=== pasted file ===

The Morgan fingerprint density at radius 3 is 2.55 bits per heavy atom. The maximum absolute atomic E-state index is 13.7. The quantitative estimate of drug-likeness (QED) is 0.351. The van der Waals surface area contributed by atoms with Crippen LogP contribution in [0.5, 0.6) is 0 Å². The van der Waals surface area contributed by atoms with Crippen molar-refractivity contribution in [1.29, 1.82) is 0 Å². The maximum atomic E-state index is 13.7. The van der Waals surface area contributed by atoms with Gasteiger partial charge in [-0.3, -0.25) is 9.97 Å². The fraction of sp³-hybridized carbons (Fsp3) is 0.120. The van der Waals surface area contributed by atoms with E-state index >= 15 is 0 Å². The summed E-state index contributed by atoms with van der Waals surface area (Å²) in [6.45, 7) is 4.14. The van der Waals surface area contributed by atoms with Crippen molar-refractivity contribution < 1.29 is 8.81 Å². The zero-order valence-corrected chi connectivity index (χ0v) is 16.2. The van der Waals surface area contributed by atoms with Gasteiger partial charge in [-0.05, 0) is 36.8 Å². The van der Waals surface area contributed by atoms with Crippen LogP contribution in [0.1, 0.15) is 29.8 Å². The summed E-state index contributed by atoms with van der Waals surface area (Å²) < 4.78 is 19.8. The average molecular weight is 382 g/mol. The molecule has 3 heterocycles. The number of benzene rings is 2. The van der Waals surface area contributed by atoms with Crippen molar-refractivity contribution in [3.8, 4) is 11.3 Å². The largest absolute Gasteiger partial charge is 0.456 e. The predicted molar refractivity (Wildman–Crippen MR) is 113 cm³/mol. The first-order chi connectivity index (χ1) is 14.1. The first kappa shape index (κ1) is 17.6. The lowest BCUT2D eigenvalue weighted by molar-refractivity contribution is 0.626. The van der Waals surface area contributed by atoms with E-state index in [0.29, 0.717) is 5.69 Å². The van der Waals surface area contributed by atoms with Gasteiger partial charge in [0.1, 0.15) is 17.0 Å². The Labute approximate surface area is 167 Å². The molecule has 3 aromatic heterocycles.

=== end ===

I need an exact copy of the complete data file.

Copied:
The Morgan fingerprint density at radius 3 is 2.55 bits per heavy atom. The maximum absolute atomic E-state index is 13.7. The quantitative estimate of drug-likeness (QED) is 0.351. The van der Waals surface area contributed by atoms with Crippen LogP contribution in [0.5, 0.6) is 0 Å². The van der Waals surface area contributed by atoms with Crippen molar-refractivity contribution in [1.29, 1.82) is 0 Å². The maximum atomic E-state index is 13.7. The van der Waals surface area contributed by atoms with Gasteiger partial charge in [-0.3, -0.25) is 9.97 Å². The fraction of sp³-hybridized carbons (Fsp3) is 0.120. The van der Waals surface area contributed by atoms with E-state index >= 15 is 0 Å². The summed E-state index contributed by atoms with van der Waals surface area (Å²) in [6.45, 7) is 4.14. The van der Waals surface area contributed by atoms with Crippen molar-refractivity contribution < 1.29 is 8.81 Å². The zero-order valence-corrected chi connectivity index (χ0v) is 16.2. The van der Waals surface area contributed by atoms with Gasteiger partial charge in [-0.05, 0) is 36.8 Å². The van der Waals surface area contributed by atoms with Crippen LogP contribution in [0.1, 0.15) is 29.8 Å². The summed E-state index contributed by atoms with van der Waals surface area (Å²) < 4.78 is 19.8. The average molecular weight is 382 g/mol. The molecule has 3 heterocycles. The number of benzene rings is 2. The van der Waals surface area contributed by atoms with Crippen molar-refractivity contribution in [3.8, 4) is 11.3 Å². The largest absolute Gasteiger partial charge is 0.456 e. The predicted molar refractivity (Wildman–Crippen MR) is 113 cm³/mol. The first-order chi connectivity index (χ1) is 14.1. The first kappa shape index (κ1) is 17.6. The lowest BCUT2D eigenvalue weighted by molar-refractivity contribution is 0.626. The van der Waals surface area contributed by atoms with E-state index in [0.29, 0.717) is 5.69 Å². The van der Waals surface area contributed by atoms with Gasteiger partial charge in [0.1, 0.15) is 17.0 Å². The Labute approximate surface area is 167 Å². The molecule has 3 aromatic heterocycles.